“Everyone crowded together around it when it’s done, shoulders touching and people reaching over one another to get at the drawn butter and tearing off pieces of bread to dip into the broth,” he says. “That’s gonna be joyous when that happens.”


Interview highlights

On how people are cooking both adventurously and pragmatically during the pandemic

This may be a time to be more adventurous. It’s also, conversely, a time to be simple. At The New York Times and NYT Cooking (our recipe site and app), we’re seeing that play out in real time in what people are searching for and what people are asking us about. You see people, on the one hand, trying to perfect their sourdough bread-making skills, and on the other asking for what the simplest, easiest way to get a can of beans on the table to feed the family is.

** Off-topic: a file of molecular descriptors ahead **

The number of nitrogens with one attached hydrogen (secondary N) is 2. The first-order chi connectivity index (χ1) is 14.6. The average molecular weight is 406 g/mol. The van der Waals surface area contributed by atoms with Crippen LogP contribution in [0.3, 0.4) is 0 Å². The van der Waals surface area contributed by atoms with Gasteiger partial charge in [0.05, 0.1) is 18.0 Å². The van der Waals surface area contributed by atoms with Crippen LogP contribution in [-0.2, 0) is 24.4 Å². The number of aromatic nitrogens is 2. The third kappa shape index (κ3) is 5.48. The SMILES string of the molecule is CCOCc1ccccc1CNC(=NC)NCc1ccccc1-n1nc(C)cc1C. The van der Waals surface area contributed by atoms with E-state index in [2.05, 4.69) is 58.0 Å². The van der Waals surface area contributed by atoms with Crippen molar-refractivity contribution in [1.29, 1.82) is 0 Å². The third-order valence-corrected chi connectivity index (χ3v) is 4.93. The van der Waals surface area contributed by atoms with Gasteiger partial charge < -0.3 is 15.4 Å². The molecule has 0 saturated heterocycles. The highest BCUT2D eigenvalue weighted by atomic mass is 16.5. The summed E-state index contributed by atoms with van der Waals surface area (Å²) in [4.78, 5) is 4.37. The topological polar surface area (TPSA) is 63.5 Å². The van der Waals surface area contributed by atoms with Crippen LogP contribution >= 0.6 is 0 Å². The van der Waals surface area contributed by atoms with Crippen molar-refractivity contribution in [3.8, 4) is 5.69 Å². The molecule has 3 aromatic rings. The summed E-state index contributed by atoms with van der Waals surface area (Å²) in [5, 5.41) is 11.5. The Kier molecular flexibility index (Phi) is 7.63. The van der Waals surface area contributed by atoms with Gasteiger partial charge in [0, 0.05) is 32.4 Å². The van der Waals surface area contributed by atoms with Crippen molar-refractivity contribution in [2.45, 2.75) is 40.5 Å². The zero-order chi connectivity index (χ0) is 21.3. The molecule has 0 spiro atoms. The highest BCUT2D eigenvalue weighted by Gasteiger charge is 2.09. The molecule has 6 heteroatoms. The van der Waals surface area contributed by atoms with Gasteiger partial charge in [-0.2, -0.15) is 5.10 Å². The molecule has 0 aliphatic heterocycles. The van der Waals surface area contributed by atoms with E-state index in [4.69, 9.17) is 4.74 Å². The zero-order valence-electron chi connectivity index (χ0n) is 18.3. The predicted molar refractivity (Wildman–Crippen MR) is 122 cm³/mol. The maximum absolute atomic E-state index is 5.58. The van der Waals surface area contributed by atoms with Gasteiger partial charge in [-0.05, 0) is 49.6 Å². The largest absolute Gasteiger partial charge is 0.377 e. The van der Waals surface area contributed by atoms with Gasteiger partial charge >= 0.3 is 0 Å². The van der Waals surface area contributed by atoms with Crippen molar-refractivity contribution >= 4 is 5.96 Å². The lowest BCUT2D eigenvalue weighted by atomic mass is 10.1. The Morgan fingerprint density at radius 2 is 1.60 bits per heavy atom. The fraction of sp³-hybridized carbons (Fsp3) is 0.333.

And I think that’s kind of neat, actually, that we can hold these two things in our minds at once. These projects that we’ll try and execute over the course of hours and days and then also: How am I going to do this fast and quick and cheap and with what’s available? And I hope we can deliver answers to both.

On improvising with limited pantry items

I think it depends what’s in the pantry. I’m not like a lot of my colleagues [who] are a true chef. I’m a pretty good cook and I can follow any recipe you throw at me. I could work for a chef, but I can’t kind of close my eyes and conjure up amazing combinations and flavors as someone like [food columnist] Melissa Clark can do for The New York Times. Instead, I rely on these jarred magical potions — which range from peanut butter, to pickled chilies, to soy sauce, to maple syrup — to deliver notes of flavor on top of whatever plain-Jane things happen to be in the bottom of the refrigerator crisper. … And sometimes it doesn’t work.